Magrunner: Dark Pulse review

Magrunner Dark Pulse review

It’s unfair to hold a game up against the standard set by Portal, but, well, Magrunner hasn’t really left us much choice. The first-person puzzle game might be an underpopulated genre, but it’s a diverse one: encompassing Antichamber’s non-Euclidean charms alongside Quantum Conundrum’s reality shifting gimmickry. Magrunner’s a game about imbuing objects with magnetic charges that attract or repel them from one another – but, central conceit aside, this is a blatant impersonation. Magrunner borrows Portal’s test chamber, all-for-science conceit to excuse the contrivance of its puzzles, and is completely unashamed in bussing you on elevators between rooms in a facility that – gasp – houses dark secrets behind the pristine white panels.

Playing with magnets lacks the physics-defying audacity of thinking with portals, but it makes for some intriguing puzzles all the same. Magrunner’s Mag Glove can fire two colour-coded charges. So objects imbued with a green charge will be irresistibly drawn to one another, but will literally fling themselves across the room to get away from a heathen red-charged object’s magnetic field.

Magrunner’s reliance on launch pads, light tunnels, crates and cubes mean its puzzles feel well-worn and familiar, even though magnetising these objects is a fuzzier, more malleable concept than placing a pair of intra-dimensional wormholes in a room. Press F at any point and you can see the magnetic fields of all objects currently charged: a messy, crackling morass of overlapping forces that behave consistently, if not always predictably. The upshot of this is that we’ve jury-rigged puzzle solutions that seem to defy what the room has in mind: catapulting crates across rooms to make gravitationally assisted touchdowns, for instance, because we couldn’t figure out how to get the damn thing on that floating platform. The game never encourages such experimentation, and often the design of a room will preclude it, but there are times when you make these defiant little subversions all the same.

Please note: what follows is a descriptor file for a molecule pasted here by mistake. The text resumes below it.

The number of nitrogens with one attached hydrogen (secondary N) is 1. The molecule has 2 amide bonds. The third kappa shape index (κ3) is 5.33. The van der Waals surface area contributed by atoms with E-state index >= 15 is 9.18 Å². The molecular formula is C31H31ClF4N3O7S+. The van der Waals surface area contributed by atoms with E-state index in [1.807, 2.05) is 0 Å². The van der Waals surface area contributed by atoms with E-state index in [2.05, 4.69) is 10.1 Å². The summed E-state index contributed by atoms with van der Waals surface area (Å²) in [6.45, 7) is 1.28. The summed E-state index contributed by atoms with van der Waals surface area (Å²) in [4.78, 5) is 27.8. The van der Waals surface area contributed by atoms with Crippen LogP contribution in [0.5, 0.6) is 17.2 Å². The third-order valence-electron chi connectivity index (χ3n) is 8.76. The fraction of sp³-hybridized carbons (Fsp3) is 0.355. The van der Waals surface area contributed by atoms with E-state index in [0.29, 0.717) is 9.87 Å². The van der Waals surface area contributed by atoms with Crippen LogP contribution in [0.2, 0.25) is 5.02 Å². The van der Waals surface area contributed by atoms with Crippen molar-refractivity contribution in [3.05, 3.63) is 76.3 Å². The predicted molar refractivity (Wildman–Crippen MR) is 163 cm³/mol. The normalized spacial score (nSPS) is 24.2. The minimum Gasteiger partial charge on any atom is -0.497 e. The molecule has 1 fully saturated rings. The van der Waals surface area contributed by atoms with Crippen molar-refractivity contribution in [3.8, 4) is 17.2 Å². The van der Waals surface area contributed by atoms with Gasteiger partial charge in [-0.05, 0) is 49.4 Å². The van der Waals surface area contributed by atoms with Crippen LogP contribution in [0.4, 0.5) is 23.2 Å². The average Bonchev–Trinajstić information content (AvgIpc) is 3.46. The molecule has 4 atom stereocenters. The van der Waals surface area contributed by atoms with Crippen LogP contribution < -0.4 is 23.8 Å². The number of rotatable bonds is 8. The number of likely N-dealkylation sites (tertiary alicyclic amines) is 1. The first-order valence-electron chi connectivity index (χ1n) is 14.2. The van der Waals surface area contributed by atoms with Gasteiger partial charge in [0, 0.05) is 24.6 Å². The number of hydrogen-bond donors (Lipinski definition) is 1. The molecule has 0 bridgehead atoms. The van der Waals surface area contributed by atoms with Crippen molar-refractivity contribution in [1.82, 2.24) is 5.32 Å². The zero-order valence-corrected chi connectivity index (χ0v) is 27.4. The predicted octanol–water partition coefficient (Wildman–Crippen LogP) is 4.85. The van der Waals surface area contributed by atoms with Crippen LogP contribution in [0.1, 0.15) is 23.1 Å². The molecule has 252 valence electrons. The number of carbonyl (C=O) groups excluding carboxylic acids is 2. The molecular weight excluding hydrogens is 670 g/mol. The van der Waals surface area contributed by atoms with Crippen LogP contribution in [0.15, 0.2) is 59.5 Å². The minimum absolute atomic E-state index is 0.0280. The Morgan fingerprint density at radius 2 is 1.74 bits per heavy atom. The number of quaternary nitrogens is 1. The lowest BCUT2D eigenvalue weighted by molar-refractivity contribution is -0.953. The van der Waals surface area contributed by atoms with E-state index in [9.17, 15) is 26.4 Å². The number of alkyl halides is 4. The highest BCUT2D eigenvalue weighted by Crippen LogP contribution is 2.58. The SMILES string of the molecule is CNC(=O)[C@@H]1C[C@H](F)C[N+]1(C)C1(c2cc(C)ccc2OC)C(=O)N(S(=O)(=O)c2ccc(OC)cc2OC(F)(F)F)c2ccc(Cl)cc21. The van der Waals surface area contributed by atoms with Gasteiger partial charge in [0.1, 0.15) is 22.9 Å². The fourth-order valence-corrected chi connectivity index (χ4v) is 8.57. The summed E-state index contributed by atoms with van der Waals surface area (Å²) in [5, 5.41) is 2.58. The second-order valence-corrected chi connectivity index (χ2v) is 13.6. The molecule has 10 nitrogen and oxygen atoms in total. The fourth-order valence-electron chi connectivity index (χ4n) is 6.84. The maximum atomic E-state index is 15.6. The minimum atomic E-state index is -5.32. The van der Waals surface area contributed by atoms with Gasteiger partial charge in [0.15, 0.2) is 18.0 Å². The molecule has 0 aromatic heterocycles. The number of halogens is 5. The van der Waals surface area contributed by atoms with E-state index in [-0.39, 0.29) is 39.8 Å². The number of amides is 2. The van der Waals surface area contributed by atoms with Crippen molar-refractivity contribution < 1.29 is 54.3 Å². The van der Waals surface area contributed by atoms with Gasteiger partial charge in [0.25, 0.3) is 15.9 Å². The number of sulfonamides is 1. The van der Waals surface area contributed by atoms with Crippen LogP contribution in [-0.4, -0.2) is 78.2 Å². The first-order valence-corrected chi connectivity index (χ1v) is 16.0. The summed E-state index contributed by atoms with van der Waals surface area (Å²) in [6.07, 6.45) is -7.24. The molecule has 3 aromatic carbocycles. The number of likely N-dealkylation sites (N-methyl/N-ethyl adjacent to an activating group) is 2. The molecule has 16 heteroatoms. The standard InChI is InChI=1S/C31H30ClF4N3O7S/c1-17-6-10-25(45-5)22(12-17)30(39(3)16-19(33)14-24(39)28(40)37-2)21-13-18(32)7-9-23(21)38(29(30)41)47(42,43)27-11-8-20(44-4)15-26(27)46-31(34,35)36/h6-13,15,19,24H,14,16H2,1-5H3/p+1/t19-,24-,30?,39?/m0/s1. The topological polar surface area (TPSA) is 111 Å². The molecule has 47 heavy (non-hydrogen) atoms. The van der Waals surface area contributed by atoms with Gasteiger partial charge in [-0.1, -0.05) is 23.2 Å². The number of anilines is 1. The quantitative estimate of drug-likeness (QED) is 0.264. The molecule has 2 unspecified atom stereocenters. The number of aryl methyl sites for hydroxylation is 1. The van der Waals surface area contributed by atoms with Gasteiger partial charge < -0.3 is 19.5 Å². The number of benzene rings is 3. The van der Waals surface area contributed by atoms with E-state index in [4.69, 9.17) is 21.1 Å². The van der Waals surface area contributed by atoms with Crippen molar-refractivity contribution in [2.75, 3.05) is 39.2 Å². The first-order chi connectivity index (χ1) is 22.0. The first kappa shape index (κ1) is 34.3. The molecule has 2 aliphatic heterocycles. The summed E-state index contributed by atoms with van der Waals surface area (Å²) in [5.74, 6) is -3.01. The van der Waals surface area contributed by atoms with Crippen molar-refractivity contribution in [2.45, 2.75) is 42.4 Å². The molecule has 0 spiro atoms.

Fittingly for a game that lets you mess with the fabric of reality, Magrunner’s plot veers off in some positively Lovecraftian directions, a shift that sees the walls of the testing facility drop away and more alien environments take their place. In truth, the latter setting is ill-suited for Magrunner’s systems (its puzzles end up feeling more funnelled even as the environments open out) but the early air of mounting horror offers the kind of atmosphere rarely seen in games of this ilk, though much of this tension is lost when you get a glimpse of Magrunner’s rather mundane attempts to design Lovecraftian, eldritch monstrosities.

Still, Magrunnner’s story is confidently told, and it’s a welcome point of divergence in a game that’s too in thrall to the title that popularised this genre. The Mag Glove’s no less capable of sustaining a game than the Portal Gun – it’s quite possibly better suited to experimental, player-authored solutions. But it needs its own game, not just to be inserted into the framework of another.

Magrunner: Dark Pulse is out now on PC.